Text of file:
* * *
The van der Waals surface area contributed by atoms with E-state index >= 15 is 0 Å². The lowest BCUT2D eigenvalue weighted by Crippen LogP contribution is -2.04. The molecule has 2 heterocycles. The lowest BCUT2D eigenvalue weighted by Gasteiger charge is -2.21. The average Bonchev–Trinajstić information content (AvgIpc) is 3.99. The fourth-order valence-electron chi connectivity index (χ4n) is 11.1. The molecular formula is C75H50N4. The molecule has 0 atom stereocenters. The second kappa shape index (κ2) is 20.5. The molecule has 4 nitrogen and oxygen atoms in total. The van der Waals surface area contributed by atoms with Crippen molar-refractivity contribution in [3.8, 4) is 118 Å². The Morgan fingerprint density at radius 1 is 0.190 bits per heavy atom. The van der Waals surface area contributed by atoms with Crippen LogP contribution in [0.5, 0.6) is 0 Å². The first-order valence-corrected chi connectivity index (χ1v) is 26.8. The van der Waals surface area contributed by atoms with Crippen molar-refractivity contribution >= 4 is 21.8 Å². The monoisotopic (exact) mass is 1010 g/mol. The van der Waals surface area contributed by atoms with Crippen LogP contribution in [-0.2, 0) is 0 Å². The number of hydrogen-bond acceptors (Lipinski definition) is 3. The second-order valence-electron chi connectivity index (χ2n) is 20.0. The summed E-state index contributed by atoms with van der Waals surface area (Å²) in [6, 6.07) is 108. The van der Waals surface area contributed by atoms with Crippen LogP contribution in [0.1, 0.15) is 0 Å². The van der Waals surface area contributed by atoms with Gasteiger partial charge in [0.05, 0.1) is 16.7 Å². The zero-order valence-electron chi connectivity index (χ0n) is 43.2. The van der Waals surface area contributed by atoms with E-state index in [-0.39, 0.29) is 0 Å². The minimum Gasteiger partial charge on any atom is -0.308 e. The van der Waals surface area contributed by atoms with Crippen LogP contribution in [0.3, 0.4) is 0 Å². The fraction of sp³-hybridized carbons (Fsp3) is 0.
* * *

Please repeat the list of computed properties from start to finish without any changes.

The van der Waals surface area contributed by atoms with E-state index >= 15 is 0 Å². The lowest BCUT2D eigenvalue weighted by Crippen LogP contribution is -2.04. The molecule has 2 heterocycles. The lowest BCUT2D eigenvalue weighted by Gasteiger charge is -2.21. The average Bonchev–Trinajstić information content (AvgIpc) is 3.99. The fourth-order valence-electron chi connectivity index (χ4n) is 11.1. The molecular formula is C75H50N4. The molecule has 0 atom stereocenters. The second kappa shape index (κ2) is 20.5. The molecule has 4 nitrogen and oxygen atoms in total. The van der Waals surface area contributed by atoms with Crippen molar-refractivity contribution in [3.8, 4) is 118 Å². The Morgan fingerprint density at radius 1 is 0.190 bits per heavy atom. The van der Waals surface area contributed by atoms with Crippen LogP contribution in [0.5, 0.6) is 0 Å². The first-order valence-corrected chi connectivity index (χ1v) is 26.8. The van der Waals surface area contributed by atoms with Crippen molar-refractivity contribution >= 4 is 21.8 Å². The monoisotopic (exact) mass is 1010 g/mol. The van der Waals surface area contributed by atoms with Crippen LogP contribution in [-0.2, 0) is 0 Å². The number of hydrogen-bond acceptors (Lipinski definition) is 3. The second-order valence-electron chi connectivity index (χ2n) is 20.0. The summed E-state index contributed by atoms with van der Waals surface area (Å²) in [6, 6.07) is 108. The van der Waals surface area contributed by atoms with Crippen LogP contribution in [0.1, 0.15) is 0 Å². The van der Waals surface area contributed by atoms with Gasteiger partial charge in [0.05, 0.1) is 16.7 Å². The zero-order valence-electron chi connectivity index (χ0n) is 43.2. The van der Waals surface area contributed by atoms with E-state index in [-0.39, 0.29) is 0 Å². The minimum Gasteiger partial charge on any atom is -0.308 e. The van der Waals surface area contributed by atoms with Crippen LogP contribution in [0.3, 0.4) is 0 Å². The fraction of sp³-hybridized carbons (Fsp3) is 0.